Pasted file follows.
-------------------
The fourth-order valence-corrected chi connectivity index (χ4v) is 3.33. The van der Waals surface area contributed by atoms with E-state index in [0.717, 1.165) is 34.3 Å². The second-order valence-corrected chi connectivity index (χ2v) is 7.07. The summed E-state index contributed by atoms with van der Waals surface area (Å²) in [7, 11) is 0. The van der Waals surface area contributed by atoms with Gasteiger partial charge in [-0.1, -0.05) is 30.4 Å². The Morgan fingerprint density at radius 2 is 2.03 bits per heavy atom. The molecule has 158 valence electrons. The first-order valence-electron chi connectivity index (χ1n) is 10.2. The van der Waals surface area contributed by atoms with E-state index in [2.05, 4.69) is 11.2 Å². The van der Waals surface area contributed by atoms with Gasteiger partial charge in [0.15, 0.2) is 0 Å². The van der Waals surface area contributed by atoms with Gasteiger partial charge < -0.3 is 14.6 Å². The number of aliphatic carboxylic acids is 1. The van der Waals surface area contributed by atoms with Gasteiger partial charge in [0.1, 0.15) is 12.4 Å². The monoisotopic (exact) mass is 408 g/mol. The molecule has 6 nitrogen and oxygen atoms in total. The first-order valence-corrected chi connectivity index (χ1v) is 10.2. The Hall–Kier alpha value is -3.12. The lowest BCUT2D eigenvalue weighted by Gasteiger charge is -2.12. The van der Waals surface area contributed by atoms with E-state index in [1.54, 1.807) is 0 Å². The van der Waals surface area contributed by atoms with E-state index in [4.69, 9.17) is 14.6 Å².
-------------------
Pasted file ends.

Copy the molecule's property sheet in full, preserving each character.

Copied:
The fourth-order valence-corrected chi connectivity index (χ4v) is 3.33. The van der Waals surface area contributed by atoms with E-state index in [0.717, 1.165) is 34.3 Å². The second-order valence-corrected chi connectivity index (χ2v) is 7.07. The summed E-state index contributed by atoms with van der Waals surface area (Å²) in [7, 11) is 0. The van der Waals surface area contributed by atoms with Gasteiger partial charge in [-0.1, -0.05) is 30.4 Å². The Morgan fingerprint density at radius 2 is 2.03 bits per heavy atom. The molecule has 158 valence electrons. The first-order valence-electron chi connectivity index (χ1n) is 10.2. The van der Waals surface area contributed by atoms with E-state index in [2.05, 4.69) is 11.2 Å². The van der Waals surface area contributed by atoms with Gasteiger partial charge in [0.15, 0.2) is 0 Å². The van der Waals surface area contributed by atoms with Gasteiger partial charge < -0.3 is 14.6 Å². The number of aliphatic carboxylic acids is 1. The van der Waals surface area contributed by atoms with Gasteiger partial charge in [0.1, 0.15) is 12.4 Å². The monoisotopic (exact) mass is 408 g/mol. The molecule has 6 nitrogen and oxygen atoms in total. The first-order valence-corrected chi connectivity index (χ1v) is 10.2. The Hall–Kier alpha value is -3.12. The lowest BCUT2D eigenvalue weighted by Gasteiger charge is -2.12. The van der Waals surface area contributed by atoms with E-state index in [1.54, 1.807) is 0 Å². The van der Waals surface area contributed by atoms with E-state index in [4.69, 9.17) is 14.6 Å².